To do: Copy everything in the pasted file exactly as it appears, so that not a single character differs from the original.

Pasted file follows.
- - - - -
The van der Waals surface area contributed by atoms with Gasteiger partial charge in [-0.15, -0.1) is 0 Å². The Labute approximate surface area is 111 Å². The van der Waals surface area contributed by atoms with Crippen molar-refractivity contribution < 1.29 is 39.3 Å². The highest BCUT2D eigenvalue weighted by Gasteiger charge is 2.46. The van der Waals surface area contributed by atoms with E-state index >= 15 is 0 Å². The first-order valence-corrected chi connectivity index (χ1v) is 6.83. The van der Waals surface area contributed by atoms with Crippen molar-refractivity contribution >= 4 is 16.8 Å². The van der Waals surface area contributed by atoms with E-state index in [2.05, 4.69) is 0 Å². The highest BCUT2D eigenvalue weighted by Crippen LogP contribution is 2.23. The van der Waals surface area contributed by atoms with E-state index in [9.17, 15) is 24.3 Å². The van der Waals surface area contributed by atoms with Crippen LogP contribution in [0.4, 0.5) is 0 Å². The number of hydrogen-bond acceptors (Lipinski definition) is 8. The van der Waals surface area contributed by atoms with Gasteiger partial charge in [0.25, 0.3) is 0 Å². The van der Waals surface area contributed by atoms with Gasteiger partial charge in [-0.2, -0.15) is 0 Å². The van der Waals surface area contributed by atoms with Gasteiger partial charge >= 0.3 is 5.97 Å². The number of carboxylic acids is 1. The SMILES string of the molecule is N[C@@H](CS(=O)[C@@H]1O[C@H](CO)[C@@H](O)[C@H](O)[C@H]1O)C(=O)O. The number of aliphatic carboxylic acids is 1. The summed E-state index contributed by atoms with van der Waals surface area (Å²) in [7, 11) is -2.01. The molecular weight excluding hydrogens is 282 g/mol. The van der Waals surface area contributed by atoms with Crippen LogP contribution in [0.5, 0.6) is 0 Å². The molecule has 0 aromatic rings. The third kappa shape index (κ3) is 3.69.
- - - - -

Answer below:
The van der Waals surface area contributed by atoms with Gasteiger partial charge in [-0.15, -0.1) is 0 Å². The Labute approximate surface area is 111 Å². The van der Waals surface area contributed by atoms with Crippen molar-refractivity contribution < 1.29 is 39.3 Å². The highest BCUT2D eigenvalue weighted by Gasteiger charge is 2.46. The van der Waals surface area contributed by atoms with E-state index >= 15 is 0 Å². The first-order valence-corrected chi connectivity index (χ1v) is 6.83. The van der Waals surface area contributed by atoms with Crippen molar-refractivity contribution >= 4 is 16.8 Å². The van der Waals surface area contributed by atoms with E-state index in [2.05, 4.69) is 0 Å². The highest BCUT2D eigenvalue weighted by Crippen LogP contribution is 2.23. The van der Waals surface area contributed by atoms with E-state index in [9.17, 15) is 24.3 Å². The van der Waals surface area contributed by atoms with Crippen LogP contribution in [0.4, 0.5) is 0 Å². The number of hydrogen-bond acceptors (Lipinski definition) is 8. The van der Waals surface area contributed by atoms with Gasteiger partial charge in [0.25, 0.3) is 0 Å². The van der Waals surface area contributed by atoms with Gasteiger partial charge in [-0.2, -0.15) is 0 Å². The van der Waals surface area contributed by atoms with Gasteiger partial charge >= 0.3 is 5.97 Å². The number of carboxylic acids is 1. The SMILES string of the molecule is N[C@@H](CS(=O)[C@@H]1O[C@H](CO)[C@@H](O)[C@H](O)[C@H]1O)C(=O)O. The number of aliphatic carboxylic acids is 1. The summed E-state index contributed by atoms with van der Waals surface area (Å²) in [7, 11) is -2.01. The molecular weight excluding hydrogens is 282 g/mol. The van der Waals surface area contributed by atoms with Crippen LogP contribution in [0.5, 0.6) is 0 Å². The molecule has 0 aromatic rings. The third kappa shape index (κ3) is 3.69.